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Cmaj Unit Test Files

The test file format allows you to create test files which run multiple scripted tests of Cmajor code.

Javascript can be used to write custom functions that can perform kind of test, but a set of common helper functions are also provided.

A typical test might load a Cmaj program, check for compile errors, pass some inputs into it and check that the expected outputs are emitted.

Running Tests

To run a test file, you can use the command-line tool:

$ cmaj test my_tests/TestFile1.cmajtest

You can also provide a folder instead of a filename, and it will scan for all the tests within that folder, and print out a set of total results for all of them.

The command-line switches include:

--singleThread      Use a single thread to run the tests
--threads=n         Run with the given number of threads, defaults to the available cores
--runDisabled       Run all tests including any marked disabled
--testToRun=n       Only run the specified test number in the test files
--xmlOutput=file    Generate a JUNIT compatible xml file containing the test results
--iterations=n      How many times to repeat the tests

Run cmaj --help for more command-line option information.

File Format

A test file is split into blocks which are handled as separate tests.

Blocks are separated by a line starting with the characters ##, followed by a javascript function call which performs a test function on the remaining content of the block that follows it.


// All the text before the first delimiter line is parsed as javascript, and is available globally to all the tests. This is where you'd put any shared helper functions that your tests need to use.

## testFunction()

...The chunk of text in each section is provided to the test function that is called above...

## expectError ("...")

...Likewise, this chunk of text is passed to the "expectError" function...

Any content at the start of the file, up to the first ## line, is parsed as Javascript. This is where you can define custom test functions which can be used multiple times within the file.

Special Section Delimiters

## global

The special delimiter ## global is used to declare a chunk of code which will be prefixed onto all the other tests in the file. So if you’re running many tests which all share a set of types or functions, you can avoid repeated code by putting the common definitions in a global section.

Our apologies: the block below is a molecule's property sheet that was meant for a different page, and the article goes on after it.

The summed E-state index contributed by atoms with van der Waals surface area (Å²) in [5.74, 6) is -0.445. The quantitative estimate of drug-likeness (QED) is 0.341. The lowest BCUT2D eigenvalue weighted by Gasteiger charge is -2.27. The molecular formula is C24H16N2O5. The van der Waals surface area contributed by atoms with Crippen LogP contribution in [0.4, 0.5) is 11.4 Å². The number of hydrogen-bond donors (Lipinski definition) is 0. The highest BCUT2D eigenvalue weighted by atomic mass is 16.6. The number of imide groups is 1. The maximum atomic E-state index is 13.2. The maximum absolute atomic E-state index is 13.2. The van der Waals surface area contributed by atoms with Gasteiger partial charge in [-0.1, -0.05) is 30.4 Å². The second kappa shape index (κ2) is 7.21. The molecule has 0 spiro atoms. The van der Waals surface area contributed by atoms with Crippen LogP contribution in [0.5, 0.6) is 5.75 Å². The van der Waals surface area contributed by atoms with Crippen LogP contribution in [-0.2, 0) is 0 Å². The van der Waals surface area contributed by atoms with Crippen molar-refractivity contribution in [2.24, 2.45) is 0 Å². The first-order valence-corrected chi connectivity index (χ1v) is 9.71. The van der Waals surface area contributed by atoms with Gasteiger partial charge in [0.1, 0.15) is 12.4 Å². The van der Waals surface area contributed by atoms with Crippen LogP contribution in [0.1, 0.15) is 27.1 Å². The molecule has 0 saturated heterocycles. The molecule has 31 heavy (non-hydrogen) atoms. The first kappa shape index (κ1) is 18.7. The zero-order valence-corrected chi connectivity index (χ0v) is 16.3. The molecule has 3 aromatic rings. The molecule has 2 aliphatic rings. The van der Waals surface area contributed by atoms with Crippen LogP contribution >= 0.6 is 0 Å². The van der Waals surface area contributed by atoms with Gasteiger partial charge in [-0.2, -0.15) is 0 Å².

## disabled [test...]

To quickly disable a test, insert the token disabled in front of the test directive (anything following disabled on the line is ignored), and the test will be counted as disabled in the results.

Built-in Test Functions

There’s a built-in library of standard test functions, and you can have a closer look at their implementations in cmaj_test_functions.js.

The main functions include:

## testFunction

This wraps the block of code in a dummy namespace, and finds all the functions which take no parameters and return a bool. Each of these is called, and if any of them return false it is counted as a failure.


## testFunction()

bool test1()    { return 1 + 1 == 2; }  // this will pass
bool test2()    { return 1 + 2 == 3; }  // this will fail
int notATest() {}  // this function will be ignored since it doesn't return a bool

## testProcessor()

This function will compile the block of code, and instantiate its main processor. The processor is expected to provide an output (either a stream or an event type) which emits int values.

The processor will then be run, and is expected to emit a stream of either 1 or 0 values, and then a -1 to indicate that the test is finished. If any 0 values are emitted, the test is registered as a fail, but if they’re all ones, it’s a pass.


## testProcessor()

processor P
    output stream int out;

    void main()
        out <- 1; advance();  // this is a pass
        out <- 0; advance();  // sending a zero will cause a fail to be logged

        out <- -1; advance(); // always send a -1 at the end to stop the test

## testCompile()

This simply checks that the code compiles without any compiler errors.